5 False Teachings in the Evangelical World

5 False Teachings in the Evangelical World April 4, 2017

As an Evangelical, I’m not sure about you, but I have a much easier time spotting heresy outside of my world than inside it. I’m quick to denounce the “health and wealth” gospel and those that would argue that all religions basically teach the same thing and that there’s more than one way to God. It’s easy for me to spot these false teachings because I don’t struggle with them. But heresy isn’t just a danger for “them.” It’s also a danger for “us.”

Paul told Timothy in 2 Timothy 4:4, “For the time will come when people will not put up with sound doctrine. Instead, to suit their own desires, they will gather around them a great number of teachers to say what their itching ears want to hear.” Here are five false teachings in the Evangelical world that our itching ears love to hear:

1. The Holy Spirit is optional. We as Evangelicals gravitate towards this teaching because the Holy Spirit makes us a little uncomfortable. We look over at our pentecostal brethren and shake our heads at all that Holy Spirit nonsense. We are a people of order. And most importantly, we have the Bible, so we don’t need the Holy Spirit. He’s optional. And yet this teaching, although making us feel comfortable and scratching those itching ears of ours, completely misses not only what Jesus taught about the Holy Spirit but how the church in the book of Acts operated under the guidance of the Holy Spirit.

2. We’re called to follow a Book above all. Put those sharpened knives away for a second, my Evangelical brethren. I’m a card-carrying Bible believer like the rest of you. I’ll throw my “inerrant” and “infallible” on the table right next to yours. But as great as the Bible is, and as much as the Bible tells us about Jesus, the Bible isn’t Jesus. I didn’t ask a Book into my heart. I didn’t ask a Book to forgive me of my sins. At the end of the day, I’m not called to give my life to a Book, but to a person. Many times, we can elevate the Bible so high that it becomes higher than Jesus, and nothing is supposed to be higher than Jesus. At the center of my faith is a person, not a Book.

3. If a church is growing, they must be compromising the gospel somehow. I picked up on this false teaching long ago, mostly from struggling or stagnated churches who were quietly jealous of the church down the road. How these dying churches would justify their strict adherence to tradition was to assume that if the church down the road was growing, they must be watering down the gospel somehow. Which when you think about it is actually hilarious, because if that line of thinking is correct, then fully preaching the pure gospel will do nothing but drive people away and keep churches small and dysfunctional, like they’re meant to be. You can grow your church and be true to the gospel at the same time. Just ask the disciples about Acts 2 (which would be hard to duplicate today because the Holy Spirit is optional, see false teaching #1).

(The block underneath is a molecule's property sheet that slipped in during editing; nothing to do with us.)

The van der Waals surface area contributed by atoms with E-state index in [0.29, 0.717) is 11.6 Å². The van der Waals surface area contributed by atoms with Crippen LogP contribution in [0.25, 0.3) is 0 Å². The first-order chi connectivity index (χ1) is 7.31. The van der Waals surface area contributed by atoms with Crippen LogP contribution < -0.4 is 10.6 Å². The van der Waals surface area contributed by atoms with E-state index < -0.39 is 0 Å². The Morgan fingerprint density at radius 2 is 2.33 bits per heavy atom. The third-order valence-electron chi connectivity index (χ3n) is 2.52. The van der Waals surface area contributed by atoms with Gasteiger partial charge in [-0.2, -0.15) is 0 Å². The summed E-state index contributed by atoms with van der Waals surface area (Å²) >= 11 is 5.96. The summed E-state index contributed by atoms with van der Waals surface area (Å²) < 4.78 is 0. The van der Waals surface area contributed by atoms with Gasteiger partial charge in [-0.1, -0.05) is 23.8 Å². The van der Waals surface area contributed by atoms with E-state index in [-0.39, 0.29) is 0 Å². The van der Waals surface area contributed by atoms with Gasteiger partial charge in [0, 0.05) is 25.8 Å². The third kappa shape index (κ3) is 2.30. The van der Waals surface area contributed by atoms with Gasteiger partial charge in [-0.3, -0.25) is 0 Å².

4. It’s our job to judge the world. Since we’re so accustomed to judging fellow Christians, we like to extend that gift of judgment to the outside world, declaring ourselves the moral conscience of the world. Our specialty is to judge people (non-Christians) for not living up to a standard to which they never agreed. It would be like me walking up to you and judging you for not running a marathon last year, even though you never agreed to run a marathon nor had any desire to run a marathon. If we would read the Bible we hold so dear a little more closely, the Apostle Paul would quickly remind us that it’s not our job to judge the world. That’s the Holy Spirit’s job (1 Corinthians 5:12, John 16:8).

5. Church is for church people. We throw around churchy words like “fellowship” and “discipleship” as code words to keep church for church people. It’s just easier that way. If church can become a holy huddle where everyone looks, acts and talks the same, then there’s none of the hassle of having to get to know new people or (God forbid) changing something. But saying church is for church people completely negates our duty for evangelism. It would be like saying hospitals are only for healthy people. Don’t think this is a problem? Look around at the churches in your town. How many are genuinely reaching people for Jesus and growing on a regular basis?

QUESTION: What other false teachings would you add to this list?

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